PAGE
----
Although laws in most states allow you to receive physical therapy services without a referral from a medical provider, some insurances require a referral for an evaluation and/or treatment. It is recommended you call your insurance company to verify their requirements as well as what your state law Continue Reading
Articles, handouts, and infographics to help increase awareness about PT.
For Physical Therapy Professionals: Have you created public awareness materials or educational handouts for your patients? Consider donating your material to the Academy of Pelvic Health Physical Therapy's repository of patient education resources. All submissions are reviewed and revised by the Health & Wellness Committee. Click here to submit your materials.
A Physical Therapist (PT) with specialized training in pelvic floor muscle dysfunction will perform a detailed evaluation in a private setting during your first visit. This will include understanding your general medical history, history related to your current condition, stress level... Continue Reading
Urinary urgency or urge incontinence happens when the bladder contracts when it is not supposed to and may result in subsequent leakage of urine. This can occur for different reasons. Continue Reading
Lymphedema is a condition in which the lymphatic system of the body is unable to properly transport lymph fluid from the tissue spaces back to the blood stream, leading to swelling in the limbs, trunk, genitalia, head, neck, or anywhere there is lymphatic tissue. Continue Reading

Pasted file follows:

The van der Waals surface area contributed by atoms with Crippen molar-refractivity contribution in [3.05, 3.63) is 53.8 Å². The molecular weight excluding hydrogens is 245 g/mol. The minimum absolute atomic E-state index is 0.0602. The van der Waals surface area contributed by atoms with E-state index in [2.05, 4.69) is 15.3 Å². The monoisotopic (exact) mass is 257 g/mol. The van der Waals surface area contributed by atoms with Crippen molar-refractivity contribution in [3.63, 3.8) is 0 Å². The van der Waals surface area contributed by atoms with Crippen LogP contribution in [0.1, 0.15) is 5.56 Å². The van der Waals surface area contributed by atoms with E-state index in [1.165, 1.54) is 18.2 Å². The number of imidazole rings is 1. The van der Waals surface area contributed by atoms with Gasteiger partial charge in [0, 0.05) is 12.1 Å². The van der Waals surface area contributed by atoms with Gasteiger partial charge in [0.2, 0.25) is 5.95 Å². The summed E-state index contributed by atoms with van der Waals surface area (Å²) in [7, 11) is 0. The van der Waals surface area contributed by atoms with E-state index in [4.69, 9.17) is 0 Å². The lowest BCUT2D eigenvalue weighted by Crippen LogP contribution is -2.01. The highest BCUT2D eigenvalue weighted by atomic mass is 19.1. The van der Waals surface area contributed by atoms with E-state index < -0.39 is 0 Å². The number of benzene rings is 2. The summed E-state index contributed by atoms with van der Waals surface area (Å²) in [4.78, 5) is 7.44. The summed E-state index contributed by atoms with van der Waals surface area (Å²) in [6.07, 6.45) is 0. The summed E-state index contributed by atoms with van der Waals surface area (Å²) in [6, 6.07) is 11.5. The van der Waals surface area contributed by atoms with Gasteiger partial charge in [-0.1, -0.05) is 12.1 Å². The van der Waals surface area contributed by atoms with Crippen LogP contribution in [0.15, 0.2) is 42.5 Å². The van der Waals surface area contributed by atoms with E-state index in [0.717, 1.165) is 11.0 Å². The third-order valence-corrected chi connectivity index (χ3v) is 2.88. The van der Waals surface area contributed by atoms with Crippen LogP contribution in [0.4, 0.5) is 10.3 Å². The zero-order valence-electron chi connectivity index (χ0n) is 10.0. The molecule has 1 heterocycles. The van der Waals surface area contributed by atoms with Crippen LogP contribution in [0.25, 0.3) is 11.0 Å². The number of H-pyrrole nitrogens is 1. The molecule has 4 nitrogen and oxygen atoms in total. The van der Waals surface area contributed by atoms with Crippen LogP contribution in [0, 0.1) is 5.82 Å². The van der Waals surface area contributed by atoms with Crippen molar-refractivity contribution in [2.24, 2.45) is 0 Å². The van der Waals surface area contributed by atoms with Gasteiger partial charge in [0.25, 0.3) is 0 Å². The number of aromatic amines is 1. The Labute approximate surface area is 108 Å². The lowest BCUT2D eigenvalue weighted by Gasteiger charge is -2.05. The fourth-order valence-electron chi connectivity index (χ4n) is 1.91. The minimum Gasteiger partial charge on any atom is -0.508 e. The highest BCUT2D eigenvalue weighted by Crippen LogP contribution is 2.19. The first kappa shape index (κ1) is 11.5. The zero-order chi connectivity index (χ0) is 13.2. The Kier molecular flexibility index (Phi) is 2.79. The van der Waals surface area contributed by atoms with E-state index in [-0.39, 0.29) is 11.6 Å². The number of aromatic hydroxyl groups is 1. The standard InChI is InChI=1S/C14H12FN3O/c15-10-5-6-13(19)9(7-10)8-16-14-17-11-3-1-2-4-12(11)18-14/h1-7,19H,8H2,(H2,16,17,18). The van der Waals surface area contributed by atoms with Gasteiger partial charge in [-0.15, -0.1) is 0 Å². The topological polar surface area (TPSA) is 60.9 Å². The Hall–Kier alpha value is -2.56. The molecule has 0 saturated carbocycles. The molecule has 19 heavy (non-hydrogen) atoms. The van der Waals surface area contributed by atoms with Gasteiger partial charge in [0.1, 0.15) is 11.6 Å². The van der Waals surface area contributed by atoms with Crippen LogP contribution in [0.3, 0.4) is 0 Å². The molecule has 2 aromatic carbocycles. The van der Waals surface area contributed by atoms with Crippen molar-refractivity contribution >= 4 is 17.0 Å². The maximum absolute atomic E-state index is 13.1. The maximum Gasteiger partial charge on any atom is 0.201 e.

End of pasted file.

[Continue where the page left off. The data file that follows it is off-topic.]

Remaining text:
Establishing open lines of communication with your physical therapist is essential for successful treatment. Knowing the right questions to ask can help you gain trust and determine if a particular therapist is a good fit for you. Continue Reading
The pelvic floor consists of muscle fibers and connective tissue located in the base of the pelvis. It is important in supporting the pelvic organs, maintaining continence, and sexual function. Continue Reading
There can be a sense of mystery behind pelvic physical therapy, not only from the point of view of the patient, but from professional colleagues in the medical community. Perhaps this has to do with the fact that pelvic Physical Therapists (PT) are often tucked away in physical therapy clinics behi Continue Reading
Physical therapists (PTs) with specialized training in pelvic health and obstetric physical therapy can benefit a wide range of patients, including women, men, transgender individuals, children, and the elderly, who have various medical conditions. Continue Reading
A Kegel is a contraction of your pelvic floor muscles and is more accurately called a “pelvic floor muscle contraction” or “pelvic muscle exercise”. Continue Reading